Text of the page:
Many of the reforms will focus on the financial and other services sector, and these areas of the economy are quite likely to expand. The manufacturing sector as a percentage of GDP has remained stable at about 32 percent since the nineties, through a number of economic changes, but it may be affected by a simultaneous expansion of the financial services sector and an increase in domestic consumption of manufactured goods, which will have contrasting effects. The contribution of agriculture to GDP has gradually declined over the past twenty years, and will simultaneously be impacted by urbanization and the commercialization of agriculture. Non-sector specific reforms, such as improving environmental protection laws and improving living standards have a more nebulous effect on the economy overall. The overall goal of these reforms, however, is economic expansion.
Further, we know that the leadership wants to keep growth as high as possible. Even in the face of the current downturn, growth was maintained at levels somewhat higher than expected. The fallout was contained by rolling over debt and clamping down on some abusive financial practices. Essentially, the leadership has imposed a “floor” on how much destruction can be wrought on the economy. To what extent the floor is credible (and how much it matches up with index checks mentioned above) is up for grabs, but in name at least, GDP figures have continued to be buoyant.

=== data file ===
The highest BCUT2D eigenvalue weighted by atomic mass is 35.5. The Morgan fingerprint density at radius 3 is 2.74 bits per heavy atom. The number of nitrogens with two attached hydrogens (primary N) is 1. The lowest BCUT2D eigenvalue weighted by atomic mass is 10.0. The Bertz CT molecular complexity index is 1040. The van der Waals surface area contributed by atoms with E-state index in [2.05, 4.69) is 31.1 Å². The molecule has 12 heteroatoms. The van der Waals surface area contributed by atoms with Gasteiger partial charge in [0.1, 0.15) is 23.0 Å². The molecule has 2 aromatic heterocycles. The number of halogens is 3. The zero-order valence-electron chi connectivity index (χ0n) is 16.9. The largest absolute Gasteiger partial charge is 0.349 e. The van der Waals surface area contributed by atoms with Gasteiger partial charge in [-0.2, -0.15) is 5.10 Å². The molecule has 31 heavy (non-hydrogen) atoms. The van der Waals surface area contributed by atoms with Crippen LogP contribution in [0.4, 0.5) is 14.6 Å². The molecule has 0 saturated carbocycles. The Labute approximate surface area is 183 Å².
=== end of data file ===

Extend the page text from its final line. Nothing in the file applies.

What we can conclude from this brief and rough thought exercise is that China’s GDP will continue to grow through 2020, likely at levels above 7 percent, as the leadership does not want to see a dramatic slide, and that expansion is likely if the reforms are successful. The nitty-gritty of what is actually being produced in China may change a great deal, looking to some degree like the rapid reforms witnessed in the nineties. Additional productivity may be squeezed out of transforming state-run practices into market practices. High levels of GDP may mask some volatility, which can be viewed in the measurement checks, as the economy restructures.
Ultimately, some reasonable hypotheses with respect to GDP and its continuing growth can be made, as long as one knows something about the muddle surrounding GDP measurement and its changing components, and as long as China’s reform targets do not change much under the 13th Five Year Plan. At this time, uncertainty remains, but it appears to be, to some extent, restrained.